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Phil Manzanera

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Phil Manzanera Primitive Guitars album cover
3.88 | 21 ratings | 2 reviews | 5% 5 stars

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Studio Album, released in 1982

Songs / Tracks Listing

1. Criollo (5:13)
2. Caracas (4:05)
3. La Nueva Ola (4:36)
4. Bogota (4:06)
5. Ritmo De Los Angeles (3:08)
6. Europe 70-1 (3:42)
7. Impossible Guitar (6:11)
8. Big Dome (6:20)
9. Europe 80-1 (4:00)

Total time 41:21

Bonus tracks on 2000 & 2008 CD releases:
10. Criollo (French Remix) (4:42)
11. Frontera (Instrumental Version) (5:02)

Line-up / Musicians

- Phil Manzanera / guitars, bass, keyboards, drum machine, treatments, producer

- John Wetton / bass (9)
- Livingstone Brown / bass (11)
- Clive Mayuyu / drums (11)
- Kevin Dillon / keyboards (11)

Releases information

Artwork: Tony McGee

LP Editions EG ‎- EGED 14 (1982, UK)

CD Virgin Japan ‎- VJCP-2505 (1990, Japan)
CD Expression Records ‎- EXPCD19 (2000, Europe) Remastered with 2 bonus tracks
CD Arcāngelo ‎- ARC-7292 (2008, Japan) With 2 bonus tracks

Thanks to fishy for the addition
and to Quinino for the last updates
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PHIL MANZANERA Primitive Guitars ratings distribution

(21 ratings)
Essential: a masterpiece of rock music(5%)
Excellent addition to any rock music collection(60%)
Good, but non-essential (25%)
Collectors/fans only (10%)
Poor. Only for completionists (0%)

PHIL MANZANERA Primitive Guitars reviews

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Collaborators/Experts Reviews

Review by Easy Money
SPECIAL COLLABORATOR Honorary Collaborator / Retired Admin
4 stars Phil Manzenera is one of the finest guitarists to come from the world of progressive rock. Although he can shred when he feels like it, he tends to play beautiful sustained melodies in a style similar to Steve Hackett or the young Robert Fripp. This album is not really a rock album, even though Phil does play some pretty intense solos, instead it is more like an Italian movie soundtrack or some other style of exotic instrumental music. Many of the songs feature a very limited 80s style drum machine. That would be a disaster on most albums, but Phil uses the machine with good taste and it becomes part of the charm of this unique instrumental album.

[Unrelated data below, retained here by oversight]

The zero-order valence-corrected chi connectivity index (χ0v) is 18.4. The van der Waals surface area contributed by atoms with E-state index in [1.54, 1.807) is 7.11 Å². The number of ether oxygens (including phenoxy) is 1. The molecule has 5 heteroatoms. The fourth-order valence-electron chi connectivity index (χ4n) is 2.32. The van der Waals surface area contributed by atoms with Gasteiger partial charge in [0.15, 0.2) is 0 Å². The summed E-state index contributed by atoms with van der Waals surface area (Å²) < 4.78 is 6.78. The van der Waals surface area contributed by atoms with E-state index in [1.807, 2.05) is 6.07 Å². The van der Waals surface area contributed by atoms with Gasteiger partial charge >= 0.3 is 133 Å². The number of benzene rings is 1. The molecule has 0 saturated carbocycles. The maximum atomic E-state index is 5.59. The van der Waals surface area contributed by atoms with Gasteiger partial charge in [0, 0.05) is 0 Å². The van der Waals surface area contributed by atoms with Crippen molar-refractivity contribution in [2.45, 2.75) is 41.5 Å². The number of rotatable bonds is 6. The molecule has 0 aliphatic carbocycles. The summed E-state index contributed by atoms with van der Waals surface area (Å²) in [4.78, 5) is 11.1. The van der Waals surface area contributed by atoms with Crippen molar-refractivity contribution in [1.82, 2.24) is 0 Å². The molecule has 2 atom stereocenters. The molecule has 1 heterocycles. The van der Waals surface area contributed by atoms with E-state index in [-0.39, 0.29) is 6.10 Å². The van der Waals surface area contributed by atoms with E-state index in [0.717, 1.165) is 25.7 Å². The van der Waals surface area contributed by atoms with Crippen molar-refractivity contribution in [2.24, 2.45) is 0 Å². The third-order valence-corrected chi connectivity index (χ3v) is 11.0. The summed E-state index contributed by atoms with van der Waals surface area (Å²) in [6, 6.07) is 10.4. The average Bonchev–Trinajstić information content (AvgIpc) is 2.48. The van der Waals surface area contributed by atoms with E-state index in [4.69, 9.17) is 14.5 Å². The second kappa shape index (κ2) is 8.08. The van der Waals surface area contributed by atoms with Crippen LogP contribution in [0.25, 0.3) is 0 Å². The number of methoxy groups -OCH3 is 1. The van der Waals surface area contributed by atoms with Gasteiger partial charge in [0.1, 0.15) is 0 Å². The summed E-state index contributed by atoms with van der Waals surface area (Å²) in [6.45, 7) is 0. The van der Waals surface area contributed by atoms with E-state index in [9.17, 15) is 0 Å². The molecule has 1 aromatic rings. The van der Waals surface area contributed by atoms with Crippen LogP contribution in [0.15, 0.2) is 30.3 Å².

Phil has a talent for writing strong passionate melodies which he displays on the Spanish styled album opener, Criollo. Another album highlight is La Nueva Ola which has a subtle disco beat topped by a spaghetti western styled guitar melody. Another great song on side one is Caracas which has a techno- funk beat topped by angry noisy blasts of guitar.

Side two opens with the incredible Europe 70-1. This song starts with a Terry Riley styled repeating synth part and then fades into a beautiful ambient guitar melody that sounds very sentimental but not maudlin. This song is followed by Impossible Guitar which brings back the disco beat, this time topped with synth- strings and some nice guitar soloing. The album closes with Europe 80-1 which is another nice, slowly unfolding ambient guitar melody.

Overall this album is somewhat similar to Bo Hanson's Lord of the Rings or the Fripp-Summers album Bewitched. All three albums seem to share a style that could be called the missing link between progressive rock and 60s era exotic soundtrack music. Despite the electronic drum kit and the occaisonal subtle disco beat, this is a great album full of strong melodies and very inventive guitar playing.

I guess the title, Primitive Guitars, is supposed to be ironic because there is nothing primitive about this record, instead it is as sophisticated as Phil himself.

Review by Evolver
SPECIAL COLLABORATOR Crossover & JR/F/Canterbury Teams
4 stars If you enjoy Phil Manzanera's unique guitar stylings (as I do), then you would definitely enjoy this album. Unlike his previous albums, under his own name or the band 801, which featured mostly composed pieces, on this one Manzanera mostly lays down some rhythm tracks, and layers his elegant guitar lines over them. The result is some incredibly listenable music.

The majority of the pieces have that slight South American flavor that spiced up Manzanera's albums, but here brought to the forefront. And his use off effect, especially chorus, is simply exquisite.

Since the compositions are very loose, and it's mostly a guitar showcase, it's not one of Manzanera's more progressive albums, but it is progessive enough for me.

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